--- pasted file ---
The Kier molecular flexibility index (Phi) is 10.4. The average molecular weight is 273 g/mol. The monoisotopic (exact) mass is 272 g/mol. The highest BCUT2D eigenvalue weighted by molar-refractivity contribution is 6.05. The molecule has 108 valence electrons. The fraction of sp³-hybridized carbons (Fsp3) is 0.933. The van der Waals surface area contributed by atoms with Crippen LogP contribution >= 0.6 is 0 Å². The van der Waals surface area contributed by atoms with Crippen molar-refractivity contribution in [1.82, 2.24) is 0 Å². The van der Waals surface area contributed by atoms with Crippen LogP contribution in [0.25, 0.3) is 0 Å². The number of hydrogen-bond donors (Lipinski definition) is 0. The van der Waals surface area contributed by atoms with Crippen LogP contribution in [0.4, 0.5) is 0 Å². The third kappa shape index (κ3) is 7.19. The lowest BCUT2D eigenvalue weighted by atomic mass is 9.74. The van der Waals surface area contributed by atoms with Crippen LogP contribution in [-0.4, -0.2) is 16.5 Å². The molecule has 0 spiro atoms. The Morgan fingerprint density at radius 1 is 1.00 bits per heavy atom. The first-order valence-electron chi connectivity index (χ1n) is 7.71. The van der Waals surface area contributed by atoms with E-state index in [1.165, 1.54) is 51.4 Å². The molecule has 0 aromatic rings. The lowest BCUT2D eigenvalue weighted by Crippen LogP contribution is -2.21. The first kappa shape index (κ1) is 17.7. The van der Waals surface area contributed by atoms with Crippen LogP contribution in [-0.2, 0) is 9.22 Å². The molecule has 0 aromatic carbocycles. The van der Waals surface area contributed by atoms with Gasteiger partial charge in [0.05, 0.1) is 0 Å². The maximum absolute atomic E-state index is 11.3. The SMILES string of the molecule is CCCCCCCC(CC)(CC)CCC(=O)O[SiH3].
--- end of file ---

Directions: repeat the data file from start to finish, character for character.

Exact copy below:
The Kier molecular flexibility index (Phi) is 10.4. The average molecular weight is 273 g/mol. The monoisotopic (exact) mass is 272 g/mol. The highest BCUT2D eigenvalue weighted by molar-refractivity contribution is 6.05. The molecule has 108 valence electrons. The fraction of sp³-hybridized carbons (Fsp3) is 0.933. The van der Waals surface area contributed by atoms with Crippen LogP contribution >= 0.6 is 0 Å². The van der Waals surface area contributed by atoms with Crippen molar-refractivity contribution in [1.82, 2.24) is 0 Å². The van der Waals surface area contributed by atoms with Crippen LogP contribution in [0.25, 0.3) is 0 Å². The number of hydrogen-bond donors (Lipinski definition) is 0. The van der Waals surface area contributed by atoms with Crippen LogP contribution in [0.4, 0.5) is 0 Å². The third kappa shape index (κ3) is 7.19. The lowest BCUT2D eigenvalue weighted by atomic mass is 9.74. The van der Waals surface area contributed by atoms with Crippen LogP contribution in [-0.4, -0.2) is 16.5 Å². The molecule has 0 spiro atoms. The Morgan fingerprint density at radius 1 is 1.00 bits per heavy atom. The first-order valence-electron chi connectivity index (χ1n) is 7.71. The van der Waals surface area contributed by atoms with E-state index in [1.165, 1.54) is 51.4 Å². The molecule has 0 aromatic rings. The lowest BCUT2D eigenvalue weighted by Crippen LogP contribution is -2.21. The first kappa shape index (κ1) is 17.7. The van der Waals surface area contributed by atoms with Crippen LogP contribution in [-0.2, 0) is 9.22 Å². The molecule has 0 aromatic carbocycles. The van der Waals surface area contributed by atoms with Gasteiger partial charge in [0.05, 0.1) is 0 Å². The maximum absolute atomic E-state index is 11.3. The SMILES string of the molecule is CCCCCCCC(CC)(CC)CCC(=O)O[SiH3].